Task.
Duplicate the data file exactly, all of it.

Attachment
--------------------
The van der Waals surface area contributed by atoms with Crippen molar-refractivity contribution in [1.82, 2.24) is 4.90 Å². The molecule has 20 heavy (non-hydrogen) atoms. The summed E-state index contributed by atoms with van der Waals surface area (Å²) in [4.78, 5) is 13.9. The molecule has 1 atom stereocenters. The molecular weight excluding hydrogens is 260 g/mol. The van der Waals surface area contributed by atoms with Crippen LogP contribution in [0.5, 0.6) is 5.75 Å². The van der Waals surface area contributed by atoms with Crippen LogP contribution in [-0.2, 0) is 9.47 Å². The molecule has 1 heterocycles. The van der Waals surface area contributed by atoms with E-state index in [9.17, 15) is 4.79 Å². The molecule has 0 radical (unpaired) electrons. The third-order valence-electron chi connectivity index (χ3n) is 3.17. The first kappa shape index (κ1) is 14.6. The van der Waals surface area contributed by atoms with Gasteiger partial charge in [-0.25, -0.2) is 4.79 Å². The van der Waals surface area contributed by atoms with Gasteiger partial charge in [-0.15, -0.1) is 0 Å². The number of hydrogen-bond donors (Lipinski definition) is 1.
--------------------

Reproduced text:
The van der Waals surface area contributed by atoms with Crippen molar-refractivity contribution in [1.82, 2.24) is 4.90 Å². The molecule has 20 heavy (non-hydrogen) atoms. The summed E-state index contributed by atoms with van der Waals surface area (Å²) in [4.78, 5) is 13.9. The molecule has 1 atom stereocenters. The molecular weight excluding hydrogens is 260 g/mol. The van der Waals surface area contributed by atoms with Crippen LogP contribution in [0.5, 0.6) is 5.75 Å². The van der Waals surface area contributed by atoms with Crippen LogP contribution in [-0.2, 0) is 9.47 Å². The molecule has 1 heterocycles. The van der Waals surface area contributed by atoms with E-state index in [9.17, 15) is 4.79 Å². The molecule has 0 radical (unpaired) electrons. The third-order valence-electron chi connectivity index (χ3n) is 3.17. The first kappa shape index (κ1) is 14.6. The van der Waals surface area contributed by atoms with Gasteiger partial charge in [-0.25, -0.2) is 4.79 Å². The van der Waals surface area contributed by atoms with Gasteiger partial charge in [-0.15, -0.1) is 0 Å². The number of hydrogen-bond donors (Lipinski definition) is 1.